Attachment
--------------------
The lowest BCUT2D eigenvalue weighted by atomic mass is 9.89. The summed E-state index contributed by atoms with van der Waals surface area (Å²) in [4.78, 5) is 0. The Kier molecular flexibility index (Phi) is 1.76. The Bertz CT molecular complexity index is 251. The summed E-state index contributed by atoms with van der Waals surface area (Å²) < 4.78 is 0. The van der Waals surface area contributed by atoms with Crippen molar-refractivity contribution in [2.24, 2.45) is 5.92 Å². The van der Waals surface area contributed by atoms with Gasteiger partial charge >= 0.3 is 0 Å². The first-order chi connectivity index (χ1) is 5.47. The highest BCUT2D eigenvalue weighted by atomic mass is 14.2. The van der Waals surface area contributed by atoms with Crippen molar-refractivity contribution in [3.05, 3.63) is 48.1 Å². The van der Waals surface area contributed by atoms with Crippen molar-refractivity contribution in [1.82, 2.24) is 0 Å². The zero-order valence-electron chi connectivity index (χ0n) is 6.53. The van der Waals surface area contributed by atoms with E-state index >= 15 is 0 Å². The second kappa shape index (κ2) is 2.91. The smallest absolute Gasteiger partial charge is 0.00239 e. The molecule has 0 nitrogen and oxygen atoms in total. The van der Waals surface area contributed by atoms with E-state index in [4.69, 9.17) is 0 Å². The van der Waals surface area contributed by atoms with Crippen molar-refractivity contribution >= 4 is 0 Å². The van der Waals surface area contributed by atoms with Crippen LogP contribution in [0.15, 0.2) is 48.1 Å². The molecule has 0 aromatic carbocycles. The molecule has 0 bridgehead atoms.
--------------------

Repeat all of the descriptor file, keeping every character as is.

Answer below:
The lowest BCUT2D eigenvalue weighted by atomic mass is 9.89. The summed E-state index contributed by atoms with van der Waals surface area (Å²) in [4.78, 5) is 0. The Kier molecular flexibility index (Phi) is 1.76. The Bertz CT molecular complexity index is 251. The summed E-state index contributed by atoms with van der Waals surface area (Å²) < 4.78 is 0. The van der Waals surface area contributed by atoms with Crippen molar-refractivity contribution in [2.24, 2.45) is 5.92 Å². The van der Waals surface area contributed by atoms with Gasteiger partial charge >= 0.3 is 0 Å². The first-order chi connectivity index (χ1) is 5.47. The highest BCUT2D eigenvalue weighted by atomic mass is 14.2. The van der Waals surface area contributed by atoms with Crippen molar-refractivity contribution in [3.05, 3.63) is 48.1 Å². The van der Waals surface area contributed by atoms with Crippen molar-refractivity contribution in [1.82, 2.24) is 0 Å². The zero-order valence-electron chi connectivity index (χ0n) is 6.53. The van der Waals surface area contributed by atoms with E-state index >= 15 is 0 Å². The second kappa shape index (κ2) is 2.91. The smallest absolute Gasteiger partial charge is 0.00239 e. The molecule has 0 nitrogen and oxygen atoms in total. The van der Waals surface area contributed by atoms with E-state index in [4.69, 9.17) is 0 Å². The van der Waals surface area contributed by atoms with Crippen molar-refractivity contribution >= 4 is 0 Å². The van der Waals surface area contributed by atoms with Crippen LogP contribution in [0.15, 0.2) is 48.1 Å². The molecule has 0 aromatic carbocycles. The molecule has 0 bridgehead atoms.